THE WASHINGTON POST – Remember simpler times when the literary world was in a lather over the question of whether fictional characters should be ‘likable’ instead of the question of whether dystopian fiction has been rendered obsolete by our dystopian reality?
Claire Messud sparked the ‘likability’ debate in 2013 when she gave an interview to Publishers Weekly about her then new novel, The Woman Upstairs.
When the interviewer said of Messud’s protagonist, Nora Eldridge, that, “I wouldn’t want to be friends with Nora, would you? Her outlook is almost unbearably grim,” Messud responded with a rat-a-tat roll call of some of literature’s most unpleasant characters:
“For heaven’s sake, what kind of question is that? Would you want to be friends with Humbert Humbert? Would you want to be friends with Mickey Sabbath? Saleem Sinai? Hamlet? Krapp? Oedipus? Oscar Wao? Antigone? Raskolnikov? … Any of the characters in anything Pynchon has ever written? Or Martin Amis? Or Orhan Pamuk? Or Alice Munro, for that matter? If you’re reading to find friends, you’re in deep trouble.”
The battle lines were then drawn between those who sneered at the naivete of readers who count fictional characters among their ‘friends’, and others who insisted that such sneering was elitist. As with so many literary controversies, this one exhausted itself without a decisive win.
I resurrect the debate to caution that, if you’re the type who looks for friends in the books you read, you’d best avoid Paula Hawkins’ new suspense novel, A Slow Fire Burning. In fact, even if you’re a misanthrope, you’d best avoid it. Not only is every character in Hawkins’ novel vile, self-serving, and narcissistic, even worse, they’re dull. Dull, dull, dull.
Even the serial killer is dull. Say what you will about Hannibal Lecter, but up until the dinner hour, he’d be an entertaining companion, even someone you might consider a ‘friend’.
As in her earlier novels, including the 2015 blockbuster, The Girl on a Train, Hawkins relies on a zigzag storytelling style where we readers hear multiple perspectives on the same events courtesy of a third-person narrator who has access to the thoughts of different characters.
Here, those events constitute a murky tale of betrayal, murder, deviant behaviour, sordid family interactions and the appropriation of someone else’s story by a craven writer looking to make a buck. (Appropriation is the signature suspense theme of 2021; it’s hard to recall another time when the “purloined story” subplot was such a thing.)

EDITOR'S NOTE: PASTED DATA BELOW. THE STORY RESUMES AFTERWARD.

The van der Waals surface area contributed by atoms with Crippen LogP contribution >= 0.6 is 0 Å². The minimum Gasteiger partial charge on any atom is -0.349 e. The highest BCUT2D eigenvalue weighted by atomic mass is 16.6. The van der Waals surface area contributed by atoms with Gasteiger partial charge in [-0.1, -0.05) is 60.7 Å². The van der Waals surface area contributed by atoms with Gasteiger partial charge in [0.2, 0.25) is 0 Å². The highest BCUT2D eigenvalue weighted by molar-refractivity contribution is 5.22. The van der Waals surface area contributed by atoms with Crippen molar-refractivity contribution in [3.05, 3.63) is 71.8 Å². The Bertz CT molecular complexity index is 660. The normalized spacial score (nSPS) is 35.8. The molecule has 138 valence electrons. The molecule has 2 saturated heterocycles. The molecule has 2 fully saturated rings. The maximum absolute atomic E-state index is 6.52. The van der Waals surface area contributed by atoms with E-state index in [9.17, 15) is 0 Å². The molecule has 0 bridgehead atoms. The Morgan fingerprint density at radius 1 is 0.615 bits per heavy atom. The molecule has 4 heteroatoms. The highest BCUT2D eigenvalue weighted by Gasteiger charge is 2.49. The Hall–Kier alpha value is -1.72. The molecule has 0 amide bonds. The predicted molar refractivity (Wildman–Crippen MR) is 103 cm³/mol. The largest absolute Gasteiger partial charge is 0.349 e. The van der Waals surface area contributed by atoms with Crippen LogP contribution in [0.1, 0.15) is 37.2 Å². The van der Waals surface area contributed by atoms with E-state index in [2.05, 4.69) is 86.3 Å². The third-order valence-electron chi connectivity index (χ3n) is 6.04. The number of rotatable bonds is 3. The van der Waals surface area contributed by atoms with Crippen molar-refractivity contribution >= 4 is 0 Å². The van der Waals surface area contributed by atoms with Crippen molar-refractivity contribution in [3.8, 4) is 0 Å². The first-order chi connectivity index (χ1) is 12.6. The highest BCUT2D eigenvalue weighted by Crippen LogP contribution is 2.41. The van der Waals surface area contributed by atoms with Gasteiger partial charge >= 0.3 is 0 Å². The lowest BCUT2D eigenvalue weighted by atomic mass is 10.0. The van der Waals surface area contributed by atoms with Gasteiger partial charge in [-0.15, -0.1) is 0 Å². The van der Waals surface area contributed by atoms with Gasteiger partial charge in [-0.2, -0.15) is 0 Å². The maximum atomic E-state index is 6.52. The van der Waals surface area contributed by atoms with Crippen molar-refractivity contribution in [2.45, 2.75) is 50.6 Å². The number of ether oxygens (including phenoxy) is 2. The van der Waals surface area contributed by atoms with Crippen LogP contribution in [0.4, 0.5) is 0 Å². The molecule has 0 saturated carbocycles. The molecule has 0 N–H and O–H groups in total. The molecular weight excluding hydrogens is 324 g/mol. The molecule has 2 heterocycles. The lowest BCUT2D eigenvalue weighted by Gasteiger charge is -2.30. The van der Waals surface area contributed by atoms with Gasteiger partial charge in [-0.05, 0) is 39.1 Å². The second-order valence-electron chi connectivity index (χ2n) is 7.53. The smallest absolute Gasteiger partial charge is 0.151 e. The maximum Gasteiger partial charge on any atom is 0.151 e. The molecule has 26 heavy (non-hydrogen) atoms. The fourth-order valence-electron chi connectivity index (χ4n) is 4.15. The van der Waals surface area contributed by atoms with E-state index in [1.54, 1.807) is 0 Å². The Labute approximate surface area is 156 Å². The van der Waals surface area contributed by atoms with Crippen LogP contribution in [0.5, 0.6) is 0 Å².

A Slow Fire Burning begins with the grisly stabbing murder of a (dull and vile) young man named Daniel Sutherland on his dilapidated houseboat moored on Regent’s Canal in London.
Three women relate the events preceding and following the crime.
The first is a snoop named Miriam Lewis, who lives on an adjacent houseboat.
Miriam’s chapter begins with this up-close-and-personal description: “Every second Sunday, Miriam Lewis cleaned out the toilet. She had to lift the (always surprisingly, unpleasantly heavy) cassette out of the little toilet at the back of the boat, carry it through the cabin and out onto the towpath, and from there… to the loo block, where the waste had to be tipped out into the main toilet and flushed away.”
A tad too granular, perhaps, but Miriam’s introduction explains why she notices that the cabin doors of the neighbouring houseboat are open on a cold morning and, hence, discovers the corpse. Lest we think Miriam is an upright citizen, we’re also told that she nicked a key ring “still sticky with blood” next to Daniel’s body and withheld it from the police. Not very nice of Miriam.
The victim’s aunt, Carla Myerson, is a frosty, resentful woman, but as it turns out she has good reasons for her emotional stinginess.
Carla’s estranged husband, the pompous novelist Theo Myerson, turns out to have unsavory ties to Miriam. Theo also supplies the police with the interesting tidbit that he saw a girl, covered in blood, walking on the towpath during the time period when the murder had been committed.
That girl, named Laura Kilbride but cruelly called ‘Mad Laura’, is the third woman personally caught up in this dense tale. Laura works at a launderette and suffers, by her own account, from “low self worth… poor impulse control, inappropriate social behaviour, aggressive outbursts, short-term memory lapses, and quite a pronounced limp”, (I’d toss in the sins of envy and covetousness). It’s Laura’s bloody key ring that conniving Miriam steals from the scene of the crime.
Certainly James M Cain’s crime noirs weren’t packed with amiable people and cheery settings, but it’s the very operatic obsessiveness of his corrupt characters, the intensity of his dead-end settings and over-the-top dialogue that make masterpieces like Double Indemnity and The Postman Always Rings Twice irresistible.
Hawkins’ novel, in contrast, offers little incentive for a reader to stay involved. Her bland rogues gallery of characters – major and minor – attests, once again, to “the banality of evil”.
And, with the exception of a clever plot twist at the very end of this novel, its revelations don’t merit its ornate complications. The “fire” that’s burning in Hawkins’ title isn’t the only thing about her latest novel that’s slow.